I've been scanning a number of negatives using an Epson v350 scanner, which has an automated feeder built in.
The feeder is pretty basic, but on the whole works reasonably well with most brands of film, however I'm struggling with Fujicolor 200.
With all other brands I've shot, the negatives are returned from the lab reasonably flat, and when fed into the scanner, it pulls them through correctly and the frame is aligned exactly as it is in the preview.
With the Fujicolor, there is a very significant curl to the negative, which prevents the roller and drive band in the feeder from pulling it through correctly. As a result, the scanned image does not line up to the frame, and it's becoming really frustrating.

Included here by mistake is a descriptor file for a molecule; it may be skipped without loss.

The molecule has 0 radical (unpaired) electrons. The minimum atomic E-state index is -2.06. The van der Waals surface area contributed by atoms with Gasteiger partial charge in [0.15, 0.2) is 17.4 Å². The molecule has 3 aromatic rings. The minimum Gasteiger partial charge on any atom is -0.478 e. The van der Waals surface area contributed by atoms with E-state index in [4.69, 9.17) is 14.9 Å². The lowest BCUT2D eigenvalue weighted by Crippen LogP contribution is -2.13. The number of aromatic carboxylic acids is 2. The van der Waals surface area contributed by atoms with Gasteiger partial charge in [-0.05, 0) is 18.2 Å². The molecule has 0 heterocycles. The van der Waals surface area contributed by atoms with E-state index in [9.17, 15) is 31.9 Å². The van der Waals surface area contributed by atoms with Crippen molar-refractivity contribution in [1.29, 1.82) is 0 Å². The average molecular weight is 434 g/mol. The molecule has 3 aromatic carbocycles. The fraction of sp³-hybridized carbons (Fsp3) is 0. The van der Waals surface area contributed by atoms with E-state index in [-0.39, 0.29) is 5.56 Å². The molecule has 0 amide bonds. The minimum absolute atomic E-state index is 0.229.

The scanner is capable of decent quality images, and when used with Ilford (HP5 and Pan-F) and Kodak film (colorplus and ultramax usually), it is able to detect the frames and scan with no intervention from me at all.
It takes some 15 minutes to scan a 6 frame strip at 3400 dpi, but as I can leave it running, this doesn't bother me at all, and can clear several films in a day just leaving it to run on the desk next to me while I'm working.
With Fujicolor, it can take upwards of an hour to scan a 6 frame strip, as I have to keep re-scanning an individual frame. In addition, the act of running the strip through the scanner increases the curling, which makes the subsequent scans even more misaligned.
I intend to replace this scanner at some point with something more reliable, but I suspect that if I can prevent the strip from curling, it will be less problematic when using the automated feed.
Is there a reliable way to straighten out a negative without doing it damage?
In future, I will not be using Fujicolor again (I've never been particularly fond of the colour cast), but I still have a few rolls to scan.